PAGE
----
The High-touch Legal Services® Blog…for Startups!

© 2009-2021 Dana H. Shultz

Meaningful Privacy Policy Statements – the California Perspective

Seal aof the California Attorney General, who published guidelines for a meaningful privacy policyLast month, California’s Attorney General published her latest privacy-protection guidelines.  The title of the publication is Making your Privacy Practices Public – Recommendations on Developing a Meaningful Privacy Policy.

Executive Summary – Meaningful Privacy Policy Statements

Quoting from the beginning of the publication’s Executive Summary [emphasis added]:

Meaningful privacy policy statements safeguard consumers by helping them make informed decisions about which companies they will entrust with their personal information. They are also an opportunity for companies to build their brands and to develop goodwill and trust through transparency. Many privacy policies, however, are overly long and difficult to read without offering meaningful choices to consumers. Indeed, research shows that consumers do not understand, and many do not even read, the privacy policies on the web sites they visit.

The Attorney General’s Office, in furtherance of its mission to protect the inalienable right to privacy conferred by the California Constitution, offers these recommendations to support companies in their work to provide privacy policy statements that are meaningful to consumers. To be specific, the guidance set forth here is intended to encourage companies to craft privacy policy statements that address significant data collection and use practices, use plain language, and are presented in a readable format.

The Executive Summary includes the following Highlights of Recommendations:

  • Use plain, straightforward language. Avoid technical or legal jargon.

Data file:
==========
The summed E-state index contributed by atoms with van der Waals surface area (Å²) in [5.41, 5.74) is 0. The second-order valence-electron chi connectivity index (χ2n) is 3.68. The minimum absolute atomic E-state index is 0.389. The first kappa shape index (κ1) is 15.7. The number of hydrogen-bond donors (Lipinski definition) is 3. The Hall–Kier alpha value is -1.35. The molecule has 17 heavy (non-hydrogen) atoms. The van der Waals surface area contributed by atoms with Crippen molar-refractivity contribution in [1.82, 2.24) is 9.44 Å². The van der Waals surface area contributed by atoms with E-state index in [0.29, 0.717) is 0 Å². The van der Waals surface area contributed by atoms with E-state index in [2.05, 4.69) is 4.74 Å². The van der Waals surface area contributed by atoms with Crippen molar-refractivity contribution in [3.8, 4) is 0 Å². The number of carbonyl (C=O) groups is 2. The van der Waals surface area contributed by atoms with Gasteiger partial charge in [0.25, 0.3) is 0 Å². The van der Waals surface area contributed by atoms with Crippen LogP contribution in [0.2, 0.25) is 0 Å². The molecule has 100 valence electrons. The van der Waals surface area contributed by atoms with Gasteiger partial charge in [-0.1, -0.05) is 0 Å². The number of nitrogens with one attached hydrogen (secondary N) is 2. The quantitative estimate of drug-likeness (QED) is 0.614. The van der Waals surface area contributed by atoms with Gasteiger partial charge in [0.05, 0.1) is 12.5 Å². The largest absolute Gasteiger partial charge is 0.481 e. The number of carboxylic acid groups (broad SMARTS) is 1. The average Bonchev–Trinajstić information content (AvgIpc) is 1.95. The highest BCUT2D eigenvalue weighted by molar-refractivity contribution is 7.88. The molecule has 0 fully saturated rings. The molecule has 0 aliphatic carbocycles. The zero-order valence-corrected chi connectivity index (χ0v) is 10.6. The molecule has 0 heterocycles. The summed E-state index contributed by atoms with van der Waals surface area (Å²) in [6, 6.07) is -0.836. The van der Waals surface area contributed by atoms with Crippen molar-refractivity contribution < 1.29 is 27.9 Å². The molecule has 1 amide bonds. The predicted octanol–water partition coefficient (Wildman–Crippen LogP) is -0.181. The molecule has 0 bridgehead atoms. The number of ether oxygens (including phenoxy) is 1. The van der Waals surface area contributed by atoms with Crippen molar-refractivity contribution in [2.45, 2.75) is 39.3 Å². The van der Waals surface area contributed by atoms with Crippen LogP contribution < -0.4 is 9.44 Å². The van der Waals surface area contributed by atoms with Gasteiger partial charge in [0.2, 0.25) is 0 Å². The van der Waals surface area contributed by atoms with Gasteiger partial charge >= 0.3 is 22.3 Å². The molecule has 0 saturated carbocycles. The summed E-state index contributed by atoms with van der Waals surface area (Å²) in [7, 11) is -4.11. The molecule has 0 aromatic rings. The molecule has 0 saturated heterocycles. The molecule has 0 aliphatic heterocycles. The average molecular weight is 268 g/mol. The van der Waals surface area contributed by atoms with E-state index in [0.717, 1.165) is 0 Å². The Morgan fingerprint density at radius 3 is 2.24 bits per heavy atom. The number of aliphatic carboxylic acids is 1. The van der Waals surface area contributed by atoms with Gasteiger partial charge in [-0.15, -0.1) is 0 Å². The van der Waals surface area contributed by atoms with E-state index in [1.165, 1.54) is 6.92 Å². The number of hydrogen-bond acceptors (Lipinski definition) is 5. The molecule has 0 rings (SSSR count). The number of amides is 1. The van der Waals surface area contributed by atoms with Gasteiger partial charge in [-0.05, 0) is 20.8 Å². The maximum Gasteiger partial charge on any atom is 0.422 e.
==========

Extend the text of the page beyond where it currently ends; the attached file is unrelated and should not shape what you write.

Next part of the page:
• Use a format that makes the policy readable, such as a layered format.
 Online Tracking/Do Not Track
  • Make it easy for a consumer to find the section in which you describe your policy regarding online tracking by labeling it, for example: “How We Respond to Do Not Track Signals,” “Online Tracking” or “California Do Not Track Disclosures.”
  • Describe how you respond to a browser’s Do Not Track signal or to other such mechanisms. This is more transparent than linking to a “choice program.”
  • State whether other parties are or may be collecting personally identifiable information of consumers while they are on your site or service.
 Data Use and Sharing
  • Explain your uses of personally identifiable information beyond what is necessary for fulfilling a customer transaction or for the basic functionality of an online service.
  • Whenever possible, provide a link to the privacy policies of third parties with whom you share personally identifiable information.
 Individual Choice and Access
  • Describe the choices a consumer has regarding the collection, use and sharing of his or her personal information.
  • Tell your customers whom they can contact with questions or concerns about your privacy policies and practices.

In summary, the publication can help any business – whether located in California or elsewhere – develop a meaningful privacy policy.

Related posts:

Dana H. Shultz, Attorney at Law  +1 510 547-0545  dana [at] danashultz [dot] com
This blog does not provide legal advice and does not create an attorney-client relationship. If you need legal advice, please contact a lawyer directly.